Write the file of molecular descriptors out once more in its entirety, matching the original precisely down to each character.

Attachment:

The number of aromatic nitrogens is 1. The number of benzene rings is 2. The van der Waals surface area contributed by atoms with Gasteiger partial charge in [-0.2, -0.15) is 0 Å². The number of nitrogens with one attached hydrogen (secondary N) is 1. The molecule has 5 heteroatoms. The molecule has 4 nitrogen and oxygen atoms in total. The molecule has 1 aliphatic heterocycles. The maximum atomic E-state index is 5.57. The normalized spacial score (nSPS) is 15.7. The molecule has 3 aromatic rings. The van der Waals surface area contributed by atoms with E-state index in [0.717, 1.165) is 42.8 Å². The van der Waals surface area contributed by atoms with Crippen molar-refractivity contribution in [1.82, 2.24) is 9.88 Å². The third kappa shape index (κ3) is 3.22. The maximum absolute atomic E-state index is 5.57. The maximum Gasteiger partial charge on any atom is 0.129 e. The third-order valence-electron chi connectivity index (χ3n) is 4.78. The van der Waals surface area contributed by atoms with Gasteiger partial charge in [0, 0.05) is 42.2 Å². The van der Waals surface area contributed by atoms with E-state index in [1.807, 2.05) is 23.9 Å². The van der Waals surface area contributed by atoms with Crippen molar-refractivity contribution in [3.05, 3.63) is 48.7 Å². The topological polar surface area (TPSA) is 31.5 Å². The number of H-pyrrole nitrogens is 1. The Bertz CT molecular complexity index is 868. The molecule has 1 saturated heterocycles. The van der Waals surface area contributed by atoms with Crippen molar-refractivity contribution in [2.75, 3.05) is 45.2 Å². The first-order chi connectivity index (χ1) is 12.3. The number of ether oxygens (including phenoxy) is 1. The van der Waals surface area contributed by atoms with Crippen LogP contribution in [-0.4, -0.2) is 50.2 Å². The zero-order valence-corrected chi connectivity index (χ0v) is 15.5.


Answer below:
The number of aromatic nitrogens is 1. The number of benzene rings is 2. The van der Waals surface area contributed by atoms with Gasteiger partial charge in [-0.2, -0.15) is 0 Å². The number of nitrogens with one attached hydrogen (secondary N) is 1. The molecule has 5 heteroatoms. The molecule has 4 nitrogen and oxygen atoms in total. The molecule has 1 aliphatic heterocycles. The maximum atomic E-state index is 5.57. The normalized spacial score (nSPS) is 15.7. The molecule has 3 aromatic rings. The van der Waals surface area contributed by atoms with E-state index in [0.717, 1.165) is 42.8 Å². The van der Waals surface area contributed by atoms with Crippen molar-refractivity contribution in [1.82, 2.24) is 9.88 Å². The third kappa shape index (κ3) is 3.22. The maximum absolute atomic E-state index is 5.57. The maximum Gasteiger partial charge on any atom is 0.129 e. The third-order valence-electron chi connectivity index (χ3n) is 4.78. The van der Waals surface area contributed by atoms with Gasteiger partial charge in [0, 0.05) is 42.2 Å². The van der Waals surface area contributed by atoms with E-state index in [1.807, 2.05) is 23.9 Å². The van der Waals surface area contributed by atoms with Crippen molar-refractivity contribution in [3.05, 3.63) is 48.7 Å². The topological polar surface area (TPSA) is 31.5 Å². The number of H-pyrrole nitrogens is 1. The Bertz CT molecular complexity index is 868. The molecule has 1 saturated heterocycles. The van der Waals surface area contributed by atoms with Crippen molar-refractivity contribution in [2.75, 3.05) is 45.2 Å². The first-order chi connectivity index (χ1) is 12.3. The number of ether oxygens (including phenoxy) is 1. The van der Waals surface area contributed by atoms with Crippen LogP contribution in [-0.4, -0.2) is 50.2 Å². The zero-order valence-corrected chi connectivity index (χ0v) is 15.5.